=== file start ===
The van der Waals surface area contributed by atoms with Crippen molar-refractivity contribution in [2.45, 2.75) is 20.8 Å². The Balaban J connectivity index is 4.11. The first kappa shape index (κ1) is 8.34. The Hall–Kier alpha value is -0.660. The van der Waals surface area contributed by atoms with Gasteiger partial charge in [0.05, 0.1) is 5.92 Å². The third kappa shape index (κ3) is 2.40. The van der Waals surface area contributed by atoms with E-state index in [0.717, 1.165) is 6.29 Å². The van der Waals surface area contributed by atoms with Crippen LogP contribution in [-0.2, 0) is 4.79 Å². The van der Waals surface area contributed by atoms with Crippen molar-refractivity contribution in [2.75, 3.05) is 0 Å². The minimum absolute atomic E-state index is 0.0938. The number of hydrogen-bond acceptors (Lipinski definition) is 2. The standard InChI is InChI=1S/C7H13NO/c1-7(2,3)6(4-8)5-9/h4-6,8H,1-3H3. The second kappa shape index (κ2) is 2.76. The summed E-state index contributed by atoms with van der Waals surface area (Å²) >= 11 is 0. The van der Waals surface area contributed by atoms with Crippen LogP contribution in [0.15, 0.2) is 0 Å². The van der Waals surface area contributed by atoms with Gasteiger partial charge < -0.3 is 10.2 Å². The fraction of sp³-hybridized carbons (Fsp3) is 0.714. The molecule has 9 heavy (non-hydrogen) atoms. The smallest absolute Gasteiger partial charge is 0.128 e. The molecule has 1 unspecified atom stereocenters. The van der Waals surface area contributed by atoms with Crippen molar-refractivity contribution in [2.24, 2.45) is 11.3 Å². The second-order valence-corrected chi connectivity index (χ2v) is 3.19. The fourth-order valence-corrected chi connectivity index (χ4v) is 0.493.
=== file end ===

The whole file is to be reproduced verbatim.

The van der Waals surface area contributed by atoms with Crippen molar-refractivity contribution in [2.45, 2.75) is 20.8 Å². The Balaban J connectivity index is 4.11. The first kappa shape index (κ1) is 8.34. The Hall–Kier alpha value is -0.660. The van der Waals surface area contributed by atoms with Gasteiger partial charge in [0.05, 0.1) is 5.92 Å². The third kappa shape index (κ3) is 2.40. The van der Waals surface area contributed by atoms with E-state index in [0.717, 1.165) is 6.29 Å². The van der Waals surface area contributed by atoms with Crippen LogP contribution in [-0.2, 0) is 4.79 Å². The van der Waals surface area contributed by atoms with Crippen molar-refractivity contribution in [2.75, 3.05) is 0 Å². The minimum absolute atomic E-state index is 0.0938. The number of hydrogen-bond acceptors (Lipinski definition) is 2. The standard InChI is InChI=1S/C7H13NO/c1-7(2,3)6(4-8)5-9/h4-6,8H,1-3H3. The second kappa shape index (κ2) is 2.76. The summed E-state index contributed by atoms with van der Waals surface area (Å²) >= 11 is 0. The van der Waals surface area contributed by atoms with Crippen LogP contribution in [0.15, 0.2) is 0 Å². The van der Waals surface area contributed by atoms with Gasteiger partial charge < -0.3 is 10.2 Å². The fraction of sp³-hybridized carbons (Fsp3) is 0.714. The molecule has 9 heavy (non-hydrogen) atoms. The smallest absolute Gasteiger partial charge is 0.128 e. The molecule has 1 unspecified atom stereocenters. The van der Waals surface area contributed by atoms with Crippen molar-refractivity contribution in [2.24, 2.45) is 11.3 Å². The second-order valence-corrected chi connectivity index (χ2v) is 3.19. The fourth-order valence-corrected chi connectivity index (χ4v) is 0.493.